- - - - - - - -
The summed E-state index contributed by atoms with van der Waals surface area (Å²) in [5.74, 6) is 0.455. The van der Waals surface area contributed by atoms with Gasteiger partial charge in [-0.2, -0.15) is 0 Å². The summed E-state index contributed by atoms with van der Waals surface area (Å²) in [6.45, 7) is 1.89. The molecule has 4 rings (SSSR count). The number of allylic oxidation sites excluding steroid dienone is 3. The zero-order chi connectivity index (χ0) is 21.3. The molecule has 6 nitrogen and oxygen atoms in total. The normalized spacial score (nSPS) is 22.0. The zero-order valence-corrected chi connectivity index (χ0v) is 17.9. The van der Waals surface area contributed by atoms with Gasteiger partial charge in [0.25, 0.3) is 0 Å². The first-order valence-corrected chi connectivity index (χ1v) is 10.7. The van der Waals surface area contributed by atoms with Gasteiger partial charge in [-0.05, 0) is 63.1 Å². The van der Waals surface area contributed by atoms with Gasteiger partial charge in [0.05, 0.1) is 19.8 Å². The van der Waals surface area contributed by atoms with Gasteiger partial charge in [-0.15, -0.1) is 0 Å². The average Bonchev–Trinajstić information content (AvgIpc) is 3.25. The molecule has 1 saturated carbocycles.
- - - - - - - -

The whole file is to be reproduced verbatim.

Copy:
The summed E-state index contributed by atoms with van der Waals surface area (Å²) in [5.74, 6) is 0.455. The van der Waals surface area contributed by atoms with Gasteiger partial charge in [-0.2, -0.15) is 0 Å². The summed E-state index contributed by atoms with van der Waals surface area (Å²) in [6.45, 7) is 1.89. The molecule has 4 rings (SSSR count). The number of allylic oxidation sites excluding steroid dienone is 3. The zero-order chi connectivity index (χ0) is 21.3. The molecule has 6 nitrogen and oxygen atoms in total. The normalized spacial score (nSPS) is 22.0. The zero-order valence-corrected chi connectivity index (χ0v) is 17.9. The van der Waals surface area contributed by atoms with Gasteiger partial charge in [0.25, 0.3) is 0 Å². The first-order valence-corrected chi connectivity index (χ1v) is 10.7. The van der Waals surface area contributed by atoms with Gasteiger partial charge in [-0.05, 0) is 63.1 Å². The van der Waals surface area contributed by atoms with Gasteiger partial charge in [0.05, 0.1) is 19.8 Å². The van der Waals surface area contributed by atoms with Gasteiger partial charge in [-0.15, -0.1) is 0 Å². The average Bonchev–Trinajstić information content (AvgIpc) is 3.25. The molecule has 1 saturated carbocycles.